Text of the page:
Grandma Doris Smith Kelly.
I am a proud Sonic Soiree groupie. "A Sonic Soiree is a potluck of the edible and audible, occurring monthly in living rooms throughout Greater Boston. We are a community of radio producers, sound artists and collaborators who come together to talk, eat, listen and then talk some more." I love that description written by Emily Corwin, a Sonic Soiree pal and PRX employee. Essentially, a bunch of audio types (a la yours truly) gather together each month to eat interesting food and listen to interesting audio work. Some people bring their own work in, some bring stuff they stumbled upon.
One of the founding fathers (Ari Daniel Shapiro) asked if someone would make a website for our audio crew. I enthusiastically stepped up to the plate and created the following: www.SonicSoiree.com. I based it off my own website (which is very apparent if you're familiar with this ol' thing), with a few slight changes. Like the Who We Are page, for instance. I just recently put out the call for bios, so there are still many to be posted (our last Sonic Soiree was attended by nineteen locals). I'm very proud of how supportive this producers' circle is... in the relatively short time I've been involved (four months or so), I have witnessed all sorts of handy connections being made. This sort of thing seems key for us creatives.
I have had a project waiting not-so-patiently in my production queue for a few months now. I KNOW, I KNOW!!!! Nothing should ever be on the back burner that long. Scold me. Maybe it will help. I don't know why, but I have had zero motivation to work on it. But with the drop-dead-deadline approaching (next week!!), I must force myself to complete it. The plan is to polish it off on Saturday and put it in my Dropbox so it can be immediately downloaded. The project: a little over a dozen audio drops for a Compassionate Friends presentation. When my radical little niece died, my sister joined a Compassionate Friends support group. She is giving a presentation to her local chapter on the book Hello From Heaven. My sister selected various vignettes from each chapter and asked me to create audio companions to the stories. I'll post a bit of whatever I come up with.
And now for the bonus audio treat! My father is coming upon all this amazing audio from my grandmother Doris. Grandmother Doris died when my Dad was fourteen. I have always had a bit of an obsession with her and I speculate on how life would be different had she lived. One of the audio bits I received was a long distance phone call from my Smith great-grandparents (i.e. Doris's parents) to the childhood home of my father in 1965. The entire call is fabulous, but one of the most fascinating things is HOW FREAKING LONG it takes to connect the two parties: FIVE MINUTES. So many operators, so many clarifications of who the Smiths are calling, etc. Fabulous! So, if you ever wanted to know what making a call to a home only a few states away was like in the '60s... check it out below.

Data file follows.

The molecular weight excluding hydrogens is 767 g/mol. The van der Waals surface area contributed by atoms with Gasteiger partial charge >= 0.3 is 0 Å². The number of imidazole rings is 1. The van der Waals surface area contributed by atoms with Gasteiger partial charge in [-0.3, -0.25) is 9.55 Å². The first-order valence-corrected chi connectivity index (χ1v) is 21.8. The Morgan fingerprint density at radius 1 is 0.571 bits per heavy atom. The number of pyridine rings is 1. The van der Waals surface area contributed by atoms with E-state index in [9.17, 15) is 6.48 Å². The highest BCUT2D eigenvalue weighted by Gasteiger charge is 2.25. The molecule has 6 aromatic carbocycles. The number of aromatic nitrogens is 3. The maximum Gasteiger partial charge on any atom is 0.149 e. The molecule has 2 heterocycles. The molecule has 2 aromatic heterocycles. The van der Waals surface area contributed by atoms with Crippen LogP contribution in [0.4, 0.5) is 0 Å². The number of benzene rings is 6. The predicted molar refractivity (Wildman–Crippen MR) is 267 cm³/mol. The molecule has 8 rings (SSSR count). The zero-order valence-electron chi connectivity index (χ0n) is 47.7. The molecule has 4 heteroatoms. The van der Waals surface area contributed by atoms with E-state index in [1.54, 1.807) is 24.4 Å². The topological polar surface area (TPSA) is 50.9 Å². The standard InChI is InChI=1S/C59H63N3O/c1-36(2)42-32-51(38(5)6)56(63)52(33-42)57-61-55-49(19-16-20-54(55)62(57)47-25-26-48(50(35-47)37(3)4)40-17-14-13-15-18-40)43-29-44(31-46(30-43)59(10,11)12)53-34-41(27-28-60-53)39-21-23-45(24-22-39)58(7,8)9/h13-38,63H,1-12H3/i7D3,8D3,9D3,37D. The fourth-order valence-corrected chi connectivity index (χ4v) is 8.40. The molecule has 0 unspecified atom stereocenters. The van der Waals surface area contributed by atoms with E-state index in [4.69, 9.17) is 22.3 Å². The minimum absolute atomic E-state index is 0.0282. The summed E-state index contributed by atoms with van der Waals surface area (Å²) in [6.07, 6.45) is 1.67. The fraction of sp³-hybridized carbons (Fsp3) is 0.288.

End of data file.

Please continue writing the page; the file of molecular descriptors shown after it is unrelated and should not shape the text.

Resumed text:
It was my first year to attend the Third Coast Conference and I'll never miss it again. Radio producers came from everywhere to convene in Chicago. Folks I have admired for years; all gathered in the same room. Very highly recommended for any and all with an interest in producing public radio and/or sound art. Come! You can even stay in my hotel room.
THE HIGHLIGHT, if I had to pick just one: An amazing one-on-one feedback session with Jad Abumrad of Radiolab. I'm still reeling from the opportunity. We listened to the first five(ish) minutes of my most recent long-form piece, Sealed. The positive feedback: "You use silence in a compelling way.... your voiceover performance sounds really good; a comfortable and natural delivery... I was invested in the story from the start and was disappointed we couldn't listen to the whole thing in one shot." The could-be-better feedback: "You need to seduce listeners into the central tension at the very start... it took me a couple minutes before I realized how compelling your story is. Especially with long-form work, you need to suck people in from the start." My favorite direct quote: "I want the scent in my nostrils that something peculiar is coming." I still need to figure out how to do this. Feel free to listen to my piece and donate assistance in that regard.
As for the rest of my time there, I learned so much about my craft and felt inspired every other moment. I was scribbling down quotes, thoughts, and ideas like a mad woman. So, long after the fact, here are a few quick nuggets from the various sessions I attended. Should something pique your further interest, the audio from all sessions is available from the Third Coast Audio Library.
Opening session: Presenting the 2010 Third Coast ShortDocs: Book Odds
In the Moment Radio with Scott Carrier
Tales of the Tools with Jeff Towne
AIR's Pitch Panel with Chris Turpin, Tony Phillips, Julie Subrin, and Laura Starecheski
Out of Thin Air: Sound Design for Radio with Steven Tilley
The Sound and the Blurry with Amy O'Leary
Final session: The Mysterious Production with ANDREW BIRD (!) and Jay Ryan
TWO BONUS TIDBITS FOR MAKING IT ALL THE WAY THROUGH:
Bonus 1: The only photographic proof I was there: http://www.flickr.com/photos/thirdcoastfestival/5143717730/
Bonus 2: Julie Shapiro, Third Coast Festival Artistic Director, ran into me in the hotel foyer. After introductions, she asked if I was the Colleen Kelly who submitted Sealed to the audio festival. (YES!) She said she really loved it; that divorce is a common topic and that I successfully covered it in a new and interesting way. Praise the Lord.